# Efficient way to check if prime factors are the same

Given two positive integers $m$ and $n$ such that $1<m<n$, what is an efficient way to check if the prime factors of $m$ and $n$ are exactly the same, i.e, if $\mathcal{P}_m=\mathcal{P}_n$, where $\mathcal{P}_k$ denotes the set consisting of all the prime factors of the number $k$?

I have a guess, but don't know how to prove. If we set $a_1=n/m$, then if $a_1>1$ and if $\text{gcd}\,(a_1,m)=1$, then $m$ and $n$ don't have the same prime factors. Otherwise, and here's my guess, if $m>a_1>1$ and $\text{gcd}\,(a_1,m)\neq a_1$ or if $a_1>m$ and $\text{gcd}\,(a_1,m)\neq m$ then $m$ and $n$ don't have the same prime factors. Otherwise, if $m>a_1>1$ and $\text{gdc}\,(a_1,m)=a_1$, then $m$ and $n$ have the same primes factors and if $a_1>m$ and $\text{gdc}\,(a_1,m)=m$ we repeat the process with $a_2=a_1/m$. And if for some $r$, $a_r=1$, then $m$ and $n$ have the same prime factors.

In addition to the fact that I can't show if my process if correct, it seems to me that it is too complicated. So, if there is other (less complicated) algorithm, please show me.

• @AndréNicolas what I mean is that if we call by $\mathcal{P}_m$ the set consisting of all the prime factors of $m$, then I want $\mathcal{P}_m=\mathcal{P}_n$. Is the "i.e." part really not saying this? Commented Mar 15, 2016 at 4:19
• For the first $m=120, n=450$ is acceptable because the prime factors of both are $2,3,5$. Under the i.e. it is not acceptable because $i_1 \gt j_1$ For the i.e. part you can just check that $m$ divides $n$ Commented Mar 15, 2016 at 4:23
• @AndréNicolas you're right, thanks for noting this. I'll edit the question. Commented Mar 15, 2016 at 4:25
• @Larara Yes, your process is correct. This is a correct way of finding if $m$ and $n$ have the same set of factors. Commented Mar 15, 2016 at 10:26
• @Dhruv Isn't there another, more efficient, way? Commented Mar 15, 2016 at 21:21

You can base an algorithm on the following theorem:

$$P(m)\subseteq P(n)\iff \begin{cases} m=1\\\quad\text{or}\\ (m,n)\gt1\text{ and }P(m/(m,n))\subseteq P(n) \end{cases}$$ where $(m,n)=\gcd(m,n)$.

Borrowing one of Steven Gregory's examples, let's show that $P(120)=P(450)$ by showing first that $P(120)\subseteq P(450)$ and then that $P(450)\subseteq P(120)$.

For the first inclusion, we note that $(120,450)=30\gt1$, hence

$$P(120)\subseteq P(450)\iff P(4)\subseteq P(450)$$

We next see that $(4,450)=2\gt1$, hence

$$P(4)\subseteq P(450)\iff P(2)\subseteq P(450)$$

Finally, $(2,450)=2\gt$, hence

$$P(2)\subseteq P(450)\iff P(1)\subseteq P(450)$$

and the theorem says the last statement, $P(1)\subseteq P(450)$, is true.

For the reverse inclusion, similar considerations give

\begin{align} P(450)\subseteq P(120)&\iff P(15)\subseteq P(120)\quad\text{since }(450,120)=30\gt1\\ &\iff P(1)\subseteq P(120)\quad\text{since }(15,120)=15\gt1\\ \end{align}

Just to give one more example, let's show that $P(420)\not=P(450)$:

\begin{align} P(420)\subseteq P(450)&\iff P(14)\subseteq P(450)\quad\text{since }(420,450)=30\gt1\\ &\iff P(7)\subseteq P(450)\quad\text{since }(14,450)=2\gt1\\ \end{align}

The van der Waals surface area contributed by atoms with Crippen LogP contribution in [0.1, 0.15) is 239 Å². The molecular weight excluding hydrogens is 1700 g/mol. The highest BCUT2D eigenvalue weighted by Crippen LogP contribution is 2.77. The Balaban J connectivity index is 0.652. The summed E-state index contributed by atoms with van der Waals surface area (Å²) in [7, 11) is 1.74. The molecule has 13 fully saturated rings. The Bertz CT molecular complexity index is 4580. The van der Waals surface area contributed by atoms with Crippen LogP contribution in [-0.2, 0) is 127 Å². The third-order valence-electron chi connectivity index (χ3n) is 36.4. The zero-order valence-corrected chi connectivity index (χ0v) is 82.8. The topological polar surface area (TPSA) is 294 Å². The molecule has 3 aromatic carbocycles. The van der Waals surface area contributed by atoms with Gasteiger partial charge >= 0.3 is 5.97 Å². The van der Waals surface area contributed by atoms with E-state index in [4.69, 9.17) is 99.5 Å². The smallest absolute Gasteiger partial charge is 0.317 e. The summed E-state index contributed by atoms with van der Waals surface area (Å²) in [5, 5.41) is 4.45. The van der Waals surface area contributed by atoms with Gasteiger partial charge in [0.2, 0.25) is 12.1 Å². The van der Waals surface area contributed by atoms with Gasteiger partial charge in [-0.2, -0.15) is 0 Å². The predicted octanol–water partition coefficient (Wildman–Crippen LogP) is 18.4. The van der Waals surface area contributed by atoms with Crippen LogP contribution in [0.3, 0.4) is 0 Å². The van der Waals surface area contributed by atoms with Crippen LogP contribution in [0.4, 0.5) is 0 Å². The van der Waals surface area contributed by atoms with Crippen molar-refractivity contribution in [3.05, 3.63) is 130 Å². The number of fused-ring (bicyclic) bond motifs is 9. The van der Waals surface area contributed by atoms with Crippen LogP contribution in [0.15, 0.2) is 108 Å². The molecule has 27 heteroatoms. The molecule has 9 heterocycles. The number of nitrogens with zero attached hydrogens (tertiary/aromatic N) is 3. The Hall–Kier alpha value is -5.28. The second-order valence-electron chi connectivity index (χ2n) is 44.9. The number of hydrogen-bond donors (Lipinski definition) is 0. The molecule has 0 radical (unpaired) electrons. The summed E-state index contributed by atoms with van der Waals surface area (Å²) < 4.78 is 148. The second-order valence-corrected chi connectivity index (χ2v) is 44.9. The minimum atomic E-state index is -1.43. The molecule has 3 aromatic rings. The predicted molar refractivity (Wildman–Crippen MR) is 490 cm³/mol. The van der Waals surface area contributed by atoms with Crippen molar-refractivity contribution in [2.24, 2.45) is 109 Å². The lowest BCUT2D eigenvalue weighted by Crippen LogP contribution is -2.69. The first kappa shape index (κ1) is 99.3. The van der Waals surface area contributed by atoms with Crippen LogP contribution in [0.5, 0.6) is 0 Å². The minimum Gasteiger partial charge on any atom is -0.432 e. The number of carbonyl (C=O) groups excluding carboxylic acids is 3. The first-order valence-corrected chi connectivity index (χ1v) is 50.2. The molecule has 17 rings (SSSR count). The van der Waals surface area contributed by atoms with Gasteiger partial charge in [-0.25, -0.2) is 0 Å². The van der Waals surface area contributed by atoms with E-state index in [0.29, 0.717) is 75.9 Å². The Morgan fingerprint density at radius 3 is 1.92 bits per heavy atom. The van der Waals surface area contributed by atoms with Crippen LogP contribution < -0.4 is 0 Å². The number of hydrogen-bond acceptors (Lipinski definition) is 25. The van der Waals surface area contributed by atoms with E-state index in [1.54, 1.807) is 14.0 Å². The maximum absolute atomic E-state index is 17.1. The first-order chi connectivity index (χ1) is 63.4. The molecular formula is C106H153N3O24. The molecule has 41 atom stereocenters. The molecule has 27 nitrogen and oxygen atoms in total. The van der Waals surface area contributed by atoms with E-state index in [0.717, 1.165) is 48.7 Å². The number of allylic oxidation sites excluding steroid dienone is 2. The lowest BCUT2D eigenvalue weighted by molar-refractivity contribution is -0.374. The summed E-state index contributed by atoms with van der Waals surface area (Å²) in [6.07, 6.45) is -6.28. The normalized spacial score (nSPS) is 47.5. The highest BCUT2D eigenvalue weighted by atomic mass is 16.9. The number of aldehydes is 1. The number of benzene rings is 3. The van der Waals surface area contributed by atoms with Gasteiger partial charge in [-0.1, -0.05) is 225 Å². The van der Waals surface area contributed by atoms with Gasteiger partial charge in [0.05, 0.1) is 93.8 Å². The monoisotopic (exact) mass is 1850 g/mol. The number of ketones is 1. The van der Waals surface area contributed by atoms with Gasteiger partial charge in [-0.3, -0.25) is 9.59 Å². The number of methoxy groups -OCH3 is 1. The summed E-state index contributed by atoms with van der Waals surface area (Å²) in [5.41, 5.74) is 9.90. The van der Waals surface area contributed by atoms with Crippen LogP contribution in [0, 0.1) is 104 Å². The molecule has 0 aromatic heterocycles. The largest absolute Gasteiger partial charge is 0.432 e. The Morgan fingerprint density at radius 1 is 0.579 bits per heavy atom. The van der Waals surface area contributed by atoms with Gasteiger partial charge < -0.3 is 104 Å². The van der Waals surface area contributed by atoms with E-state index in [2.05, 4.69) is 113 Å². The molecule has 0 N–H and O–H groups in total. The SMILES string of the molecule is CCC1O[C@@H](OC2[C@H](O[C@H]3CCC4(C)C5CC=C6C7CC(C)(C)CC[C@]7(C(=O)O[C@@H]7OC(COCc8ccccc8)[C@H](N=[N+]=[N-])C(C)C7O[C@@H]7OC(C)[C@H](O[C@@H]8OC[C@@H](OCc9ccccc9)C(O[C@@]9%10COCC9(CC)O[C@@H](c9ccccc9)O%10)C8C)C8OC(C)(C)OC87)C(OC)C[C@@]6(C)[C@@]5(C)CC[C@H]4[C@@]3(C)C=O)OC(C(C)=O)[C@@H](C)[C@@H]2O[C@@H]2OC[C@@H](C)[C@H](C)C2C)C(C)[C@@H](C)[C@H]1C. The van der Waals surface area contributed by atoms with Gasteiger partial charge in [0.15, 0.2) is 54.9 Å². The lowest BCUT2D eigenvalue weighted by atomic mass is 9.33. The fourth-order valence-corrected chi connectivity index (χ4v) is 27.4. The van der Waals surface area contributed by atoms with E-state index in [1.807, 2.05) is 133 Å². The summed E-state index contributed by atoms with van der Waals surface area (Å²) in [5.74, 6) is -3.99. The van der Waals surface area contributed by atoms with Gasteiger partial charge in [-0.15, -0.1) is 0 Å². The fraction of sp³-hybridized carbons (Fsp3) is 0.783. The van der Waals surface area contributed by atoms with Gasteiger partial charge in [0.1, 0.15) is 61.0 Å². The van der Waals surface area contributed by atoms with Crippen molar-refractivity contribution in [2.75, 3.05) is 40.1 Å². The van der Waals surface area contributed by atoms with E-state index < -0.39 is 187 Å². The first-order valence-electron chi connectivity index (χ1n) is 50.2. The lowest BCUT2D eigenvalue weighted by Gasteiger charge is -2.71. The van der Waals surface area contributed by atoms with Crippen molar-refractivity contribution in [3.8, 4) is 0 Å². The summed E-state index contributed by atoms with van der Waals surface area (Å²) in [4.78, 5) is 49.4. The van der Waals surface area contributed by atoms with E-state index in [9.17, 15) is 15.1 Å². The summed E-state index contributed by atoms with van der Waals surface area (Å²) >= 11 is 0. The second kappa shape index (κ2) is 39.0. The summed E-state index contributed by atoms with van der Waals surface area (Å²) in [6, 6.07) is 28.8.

but $(7,450)=1$ with $7\not=1$, so the theorem says $P(7)\not\subseteq P(450)$, which implies $P(420)\not\subseteq P(450)$, which means the two certainly aren't equal.

Remark: It's worth noting that the algorithm described here will take something like $10$ iterations to show $P(1024)\subseteq P(2)$, which seems excruciatingly slow, but in the grand scheme of things, that's only about three times the number of digits in the number $m$, which is not so bad. In particular, the algorithm never requires you to explicitly find any of the prime factors of $m$ or $n$; it will, for example, run happily on a pair of million-digit numbers each of which is a product of powers of some unknown set of thousand-digit primes.

• Just one thing, in showing that $P(1)\subseteq P(120)$, didn't you mean $(15,120)=15$ instead of $(15,120)=8$? Commented Mar 18, 2016 at 2:09
• @Larara, yes, thank you. I'll fix it. Commented Mar 18, 2016 at 2:13
• Does this theorem have a name? Commented Mar 18, 2016 at 3:48

Let $1 < m < n$ and let $g = gcd(m,n)$ This is what I came up with. I don't know how much help it is.

$(1.)\color{red}{ \quad P(m) = P(n) \iff P\left(\dfrac mg \cdot \dfrac ng \right) = P(m)\; \text{\{This is FALSE}\}}$

$(1') \quad \text{If}\; m=an \; \text{and} \; a \mid n, \; \text{then} \;P(m) = P(n)$

$(2.) \quad \text{If}\;d\mid m \; \text{ then}\; \left\{ P\left(\dfrac md \right) \subseteq P(d) \implies P(d) = P(m)\right\}$

$(3.) \quad \gcd(m,n) = 1 \implies P(m) \ne P(n)$

$(4.) \quad P(ab) = P(a) \cup P(b)$

# EXAMPLE 1

$450 = 15 \cdot 30 \;\text{and}\; 15 \mid 30 \implies P(450) = P(30)$

# EXAMPLE 2

$P(180) = P(1050) \iff P(6 \cdot 35) = P(180) \iff P(180) = P(210)$
$\iff P(6 \cdot 7) = P(180) \iff P(42) = P(180)$

$P(42) = \{2,3,7\} \nsubseteq P(180)$, so $P(180) \ne P(1050)$

## EXAMPLE 3

$P(180) = P(30) \cup P(6) = \{2,3,5\} \cup \{2,3\} = \{2,3,5\}$
$P(450) = P(30) \cup P(15) = \{2,3,5\} \cup \{3,5\} = \{2,3,5\}$
Hence $P(180) = P(450)$

• (1.) is wrong. Consider $m=6,n=12$. Commented Jan 18, 2017 at 6:46
• @ccorn - You are right. I need to think about that. Commented Jan 18, 2017 at 7:58